Mr. Spencer thought he would stop over in the town a few days and look over the sit­u­a­tion. No, the clerk needn’t call the boy. He would carry up his suit-case, him­self; it was rather heavy.

Mr. Ralph Spencer, the phœnix that arose from Jimmy Valen­tine’s ashes—ashes left by the flame of a sud­den and al­ter­ative at­tack of love—re­mained in El­more, and pros­pered. He opened a shoe-store and se­cured a good run of trade.

So­cially he was also a suc­cess, and made many friends. And he ac­com­plished the wish of his heart. He met Miss Annabel Adams, and be­came more and more cap­ti­vated by her charms.

At the end of a year the sit­u­a­tion of Mr. Ralph Spencer was this: he had won the re­spect of the com­mu­nity, his shoe-store was flour­ish­ing, and he and Annabel were en­gaged to be mar­ried in two weeks. Mr. Adams, the typ­i­cal, plod­ding, coun­try banker, ap­proved of Spencer. Annabel’s pride in him al­most equalled her af­fec­tion. He was as much at home in the fam­ily of Mr. Adams and that of Annabel’s mar­ried sis­ter as if he were al­ready a mem­ber.

One day Jimmy sat down in his room and wrote this let­ter, which he mailed to the safe ad­dress of one of his old friends in St. Louis:

Dear Old Pal:

I want you to be at Sul­li­van’s place, in Lit­tle Rock, next Wednes­day night, at nine o’clock. I want you to wind up some lit­tle mat­ters for me. And, also, I want to make you a pre­sent of my kit of tools. I know you’ll be glad to get them—you couldn’t du­pli­cate the lot for a thou­sand dol­lars. Say, Billy, I’ve quit the old busi­ness—a year ago. I’ve got a nice store. I’m mak­ing an hon­est liv­ing, and I’m going to marry the finest girl on earth two weeks from now. It’s the only life, Billy—the straight one. I wouldn’t touch a dol­lar of an­other man’s money now for a mil­lion. After I get mar­ried I’m going to sell out and go West, where there won’t be so much dan­ger of hav­ing old scores brought up against me. I tell you, Billy, she’s an angel. She be­lieves in me; and I wouldn’t do an­other crooked thing for the whole world. Be sure to be at Sully’s, for I must see you. I’ll bring along the tools with me.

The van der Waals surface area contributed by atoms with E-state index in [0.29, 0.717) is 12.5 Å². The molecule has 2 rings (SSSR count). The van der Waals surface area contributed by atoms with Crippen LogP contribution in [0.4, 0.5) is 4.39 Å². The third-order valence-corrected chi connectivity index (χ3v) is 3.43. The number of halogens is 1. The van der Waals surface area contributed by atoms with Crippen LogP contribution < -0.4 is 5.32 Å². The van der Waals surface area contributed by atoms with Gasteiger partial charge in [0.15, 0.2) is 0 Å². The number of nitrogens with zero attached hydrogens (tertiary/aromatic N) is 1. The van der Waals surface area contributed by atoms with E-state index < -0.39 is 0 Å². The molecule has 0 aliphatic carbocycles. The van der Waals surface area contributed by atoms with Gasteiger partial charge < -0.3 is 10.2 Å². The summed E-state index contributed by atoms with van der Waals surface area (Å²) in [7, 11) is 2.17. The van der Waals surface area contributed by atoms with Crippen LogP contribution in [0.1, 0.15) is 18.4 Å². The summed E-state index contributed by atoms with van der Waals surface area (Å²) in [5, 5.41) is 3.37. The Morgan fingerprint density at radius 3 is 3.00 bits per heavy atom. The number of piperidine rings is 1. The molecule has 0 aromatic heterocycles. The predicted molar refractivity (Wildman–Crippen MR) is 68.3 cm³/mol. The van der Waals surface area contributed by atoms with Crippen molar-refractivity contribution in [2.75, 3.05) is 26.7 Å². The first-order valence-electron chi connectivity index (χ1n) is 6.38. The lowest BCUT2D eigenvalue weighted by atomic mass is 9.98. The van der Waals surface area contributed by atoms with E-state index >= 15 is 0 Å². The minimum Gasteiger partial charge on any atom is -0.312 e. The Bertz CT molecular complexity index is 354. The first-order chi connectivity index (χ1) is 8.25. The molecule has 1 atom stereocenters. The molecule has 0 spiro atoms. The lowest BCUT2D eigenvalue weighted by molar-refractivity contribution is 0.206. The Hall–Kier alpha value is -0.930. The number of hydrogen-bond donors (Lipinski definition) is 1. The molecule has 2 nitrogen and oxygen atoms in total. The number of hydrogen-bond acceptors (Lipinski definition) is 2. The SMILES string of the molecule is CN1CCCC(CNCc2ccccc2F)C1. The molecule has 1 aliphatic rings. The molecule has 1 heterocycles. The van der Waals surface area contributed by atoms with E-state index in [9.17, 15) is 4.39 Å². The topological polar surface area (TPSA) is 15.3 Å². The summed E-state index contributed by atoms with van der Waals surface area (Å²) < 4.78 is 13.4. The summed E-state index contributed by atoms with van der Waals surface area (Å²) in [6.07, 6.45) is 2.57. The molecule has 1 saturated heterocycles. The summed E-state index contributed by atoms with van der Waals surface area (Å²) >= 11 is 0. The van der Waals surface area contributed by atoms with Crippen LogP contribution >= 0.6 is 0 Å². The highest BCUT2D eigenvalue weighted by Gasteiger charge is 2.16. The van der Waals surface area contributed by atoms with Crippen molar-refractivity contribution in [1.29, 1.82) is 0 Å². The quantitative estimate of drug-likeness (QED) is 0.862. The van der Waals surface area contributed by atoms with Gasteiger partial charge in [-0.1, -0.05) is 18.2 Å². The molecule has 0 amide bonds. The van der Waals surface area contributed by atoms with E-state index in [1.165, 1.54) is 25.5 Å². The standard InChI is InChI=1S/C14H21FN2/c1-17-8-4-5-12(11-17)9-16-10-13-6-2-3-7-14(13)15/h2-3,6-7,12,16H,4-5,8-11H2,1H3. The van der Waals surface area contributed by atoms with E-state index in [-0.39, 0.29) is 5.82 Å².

Your old friend,

Jimmy.

On the Mon­day night after Jimmy wrote this let­ter, Ben Price jogged un­ob­tru­sively into El­more in a liv­ery buggy. He lounged about town in his quiet way until he found out what he wanted to know. From the drug-store across the street from Spencer’s shoe-store he got a good look at Ralph D. Spencer.

“Going to marry the banker’s daugh­ter are you, Jimmy?” said Ben to him­self, softly. “Well, I don’t know!”

The next morn­ing Jimmy took break­fast at the Adamses. He was going to Lit­tle Rock that day to order his wed­ding-suit and buy some­thing nice for Annabel. That would be the first time he had left town since he came to El­more. It had been more than a year now since those last pro­fes­sional “jobs,” and he thought he could safely ven­ture out.

After break­fast quite a fam­ily party went down­town to­gether—Mr. Adams, Annabel, Jimmy, and Annabel’s mar­ried sis­ter with her two lit­tle girls, aged five and nine. They came by the hotel where Jimmy still boarded, and he ran up to his room and brought along his suit-case. Then they went on to the bank. There stood Jimmy’s horse and buggy and Dolph Gib­son, who was going to drive him over to the rail­road sta­tion.

All went in­side the high, carved oak rail­ings into the bank­ing-room—Jimmy in­cluded, for Mr. Adams’s fu­ture son-in-law was wel­come any­where. The clerks were pleased to be greeted by the good-look­ing, agree­able young man who was going to marry Miss Annabel. Jimmy set his suit-case down. Annabel, whose heart was bub­bling with hap­pi­ness and lively youth, put on Jimmy’s hat, and picked up the suit-case. “Wouldn’t I make a nice drum­mer?” said Annabel. “My! Ralph, how heavy it is? Feels like it was full of gold bricks.”

“Lot of nickel-plated shoe-horns in there,” said Jimmy, coolly, “that I’m going to re­turn. Thought I’d save ex­press charges by tak­ing them up. I’m get­ting aw­fully eco­nom­i­cal.”